A Study of Black Teachers’ Perceptions of the Academic Achievement of Black Male Students in Elementary Schools in Rural Georgia
Term of Award
Doctor of Education in Educational Leadership (Ed.D.)
Document Type and Release Option
Dissertation (open access)
Copyright Statement / License for Reuse
This work is licensed under a Creative Commons Attribution 4.0 License.
Department of Leadership, Technology, and Human Development
Committee Member 1
Committee Member 2
Presently, numerous research studies, articles and reports have shown troubling outcomes regarding the education of Black male students in the United States (Darensbourg, Perez, & Blake, 2010; Lewis, Simon, Uzzell, Horwitz, & Casserly, 2010; Prager, 2011). The performance of Black males on national achievement assessments is lower in comparison to the performance of most other subgroups. The high school graduation rate for Black males in the United States is below most other ethnic subgroups (Schotts Foundation, 2015). Although various strategies are often implemented at the national, state, and local level in attempts to address achievement disparities, these efforts have not been fully successful in eliminating the achievement gaps nor improving educational outcomes for Black male students. While dominant explanations for negative educational outcomes seem to blame the Black male students, their motivation, their family and culture (Emdin, 2012; Gira, 2007; Kim & Hargrove, 2013), Critical Race Theory scholars attempt to challenge these deficit explanations and explore alternative perspectives regarding the conditions that may contribute to educational achievement disparities (Jay, 2003; Ladson-Billings &Tate, 1995; Milner, 2008). Critical Race Theory insists upon exploring the experiences of people of color who have been historically marginalized and silenced. Some scholars have noted that black educators often feel left out of discussions and silenced in regards to the teaching and learning of Black students (Delpit, 1995; Foster, 1991; White, 2012). Because Black teachers and Black males may share possible cultural connections as well as experiences with marginalization, it is possible that some Black teachers may be able to provide valuable information and counter stories regarding black male achievement (Foster, 1991; Milner, 2006). The purpose of this study was to examine the perceptions of Black teachers regarding the academic achievement of Black male students in elementary schools in rural Georgia. Through the use of focus group interviews, the researcher examined the voices of Black teachers to identify significant factors impacting the educational success of Black males. Findings of this study had implications for the education of Black males in rural elementary schools. Findings were: 1) Black male students in rural elementary schools may lack exposure to critical resources needed for their success; 2) Policies and practices may limit Black male access to rigorous and advanced curriculum; 3) Deficit thinking and stereotypes may confine academic achievement and aspirations for Black male elementary students; and 4) Positive and supportive teacher-student relationships may have an important role in improving the educational outcomes for Black males in rural schools.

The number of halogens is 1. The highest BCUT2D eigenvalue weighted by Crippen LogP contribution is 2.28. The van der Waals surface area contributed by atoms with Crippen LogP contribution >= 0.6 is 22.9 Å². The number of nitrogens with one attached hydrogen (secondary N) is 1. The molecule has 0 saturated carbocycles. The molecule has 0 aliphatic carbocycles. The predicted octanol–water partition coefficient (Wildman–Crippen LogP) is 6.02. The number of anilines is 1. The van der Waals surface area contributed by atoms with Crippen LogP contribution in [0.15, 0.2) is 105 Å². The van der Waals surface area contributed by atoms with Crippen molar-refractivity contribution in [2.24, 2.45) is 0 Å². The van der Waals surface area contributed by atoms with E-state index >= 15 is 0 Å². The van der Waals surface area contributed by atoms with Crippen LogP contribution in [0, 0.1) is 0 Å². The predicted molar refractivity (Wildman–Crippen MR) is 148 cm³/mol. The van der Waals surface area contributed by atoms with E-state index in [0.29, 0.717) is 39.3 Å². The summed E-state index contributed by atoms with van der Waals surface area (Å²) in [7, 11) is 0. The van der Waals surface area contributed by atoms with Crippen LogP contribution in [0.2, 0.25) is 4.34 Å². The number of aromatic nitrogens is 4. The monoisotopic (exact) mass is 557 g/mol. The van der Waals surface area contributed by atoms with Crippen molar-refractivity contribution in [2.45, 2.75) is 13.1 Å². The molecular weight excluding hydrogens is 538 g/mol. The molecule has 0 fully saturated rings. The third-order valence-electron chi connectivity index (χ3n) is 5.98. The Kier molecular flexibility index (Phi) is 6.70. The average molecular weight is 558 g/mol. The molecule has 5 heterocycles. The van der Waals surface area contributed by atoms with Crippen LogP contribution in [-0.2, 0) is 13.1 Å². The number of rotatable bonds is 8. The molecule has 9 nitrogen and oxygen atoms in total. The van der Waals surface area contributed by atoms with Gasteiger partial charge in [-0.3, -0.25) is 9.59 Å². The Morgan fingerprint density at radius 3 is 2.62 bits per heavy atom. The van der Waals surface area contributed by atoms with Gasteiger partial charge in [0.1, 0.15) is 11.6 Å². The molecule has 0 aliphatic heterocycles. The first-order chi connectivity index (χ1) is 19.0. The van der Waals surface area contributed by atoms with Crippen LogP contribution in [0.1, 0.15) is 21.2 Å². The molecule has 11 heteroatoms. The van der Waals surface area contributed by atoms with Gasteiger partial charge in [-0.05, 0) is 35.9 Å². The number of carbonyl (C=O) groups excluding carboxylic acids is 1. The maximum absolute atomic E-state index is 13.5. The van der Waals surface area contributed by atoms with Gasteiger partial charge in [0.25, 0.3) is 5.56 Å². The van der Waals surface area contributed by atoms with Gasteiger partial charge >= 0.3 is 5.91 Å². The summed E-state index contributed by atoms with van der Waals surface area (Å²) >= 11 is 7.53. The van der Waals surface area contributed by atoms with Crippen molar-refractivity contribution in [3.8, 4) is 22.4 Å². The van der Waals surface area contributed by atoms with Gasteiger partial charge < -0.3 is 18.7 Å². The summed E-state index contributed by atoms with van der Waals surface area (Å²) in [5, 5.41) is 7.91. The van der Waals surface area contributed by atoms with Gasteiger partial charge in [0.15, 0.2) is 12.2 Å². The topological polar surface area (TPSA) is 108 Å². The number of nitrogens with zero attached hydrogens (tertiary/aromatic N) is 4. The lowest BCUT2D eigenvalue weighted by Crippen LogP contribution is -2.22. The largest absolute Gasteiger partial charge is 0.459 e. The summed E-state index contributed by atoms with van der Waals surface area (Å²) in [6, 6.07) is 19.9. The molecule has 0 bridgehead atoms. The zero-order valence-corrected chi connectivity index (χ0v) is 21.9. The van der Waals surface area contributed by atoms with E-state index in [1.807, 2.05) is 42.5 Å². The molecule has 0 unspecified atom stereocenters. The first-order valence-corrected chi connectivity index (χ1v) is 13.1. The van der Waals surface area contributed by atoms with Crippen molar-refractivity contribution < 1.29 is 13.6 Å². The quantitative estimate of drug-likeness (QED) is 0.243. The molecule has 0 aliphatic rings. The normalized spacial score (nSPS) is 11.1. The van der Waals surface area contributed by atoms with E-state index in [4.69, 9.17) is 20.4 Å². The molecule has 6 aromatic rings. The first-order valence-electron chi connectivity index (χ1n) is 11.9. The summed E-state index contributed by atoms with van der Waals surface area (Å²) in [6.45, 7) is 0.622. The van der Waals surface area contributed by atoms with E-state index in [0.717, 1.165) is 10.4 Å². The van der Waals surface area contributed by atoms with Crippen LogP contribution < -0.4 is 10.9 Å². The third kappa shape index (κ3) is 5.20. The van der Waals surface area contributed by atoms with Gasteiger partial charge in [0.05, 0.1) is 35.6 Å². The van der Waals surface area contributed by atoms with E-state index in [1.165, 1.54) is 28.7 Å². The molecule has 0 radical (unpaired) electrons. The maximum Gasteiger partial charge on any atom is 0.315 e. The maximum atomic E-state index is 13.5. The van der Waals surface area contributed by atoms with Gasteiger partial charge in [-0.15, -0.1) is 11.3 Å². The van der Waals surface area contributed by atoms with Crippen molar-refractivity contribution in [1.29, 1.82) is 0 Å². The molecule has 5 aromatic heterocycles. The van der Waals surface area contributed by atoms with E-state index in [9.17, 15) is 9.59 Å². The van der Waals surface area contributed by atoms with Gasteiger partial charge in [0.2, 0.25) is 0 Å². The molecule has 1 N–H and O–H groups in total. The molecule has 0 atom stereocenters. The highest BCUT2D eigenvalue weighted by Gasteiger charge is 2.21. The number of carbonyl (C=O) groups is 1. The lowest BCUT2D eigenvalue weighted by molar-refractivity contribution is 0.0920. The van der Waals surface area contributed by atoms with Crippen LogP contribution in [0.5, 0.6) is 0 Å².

INDEX WORDS: Black males, Achievement Gap, Teacher perceptions, Student Achievement, Elementary schools, Rural Education, Deficit Perspective, Critical Race Theory, Culturally Relevant Pedagogy
Aker, Marshall F., "A Study of Black Teachers’ Perceptions of the Academic Achievement of Black Male Students in Elementary Schools in Rural Georgia" (2016). Electronic Theses and Dissertations. 1375.
Research Data and Supplementary Material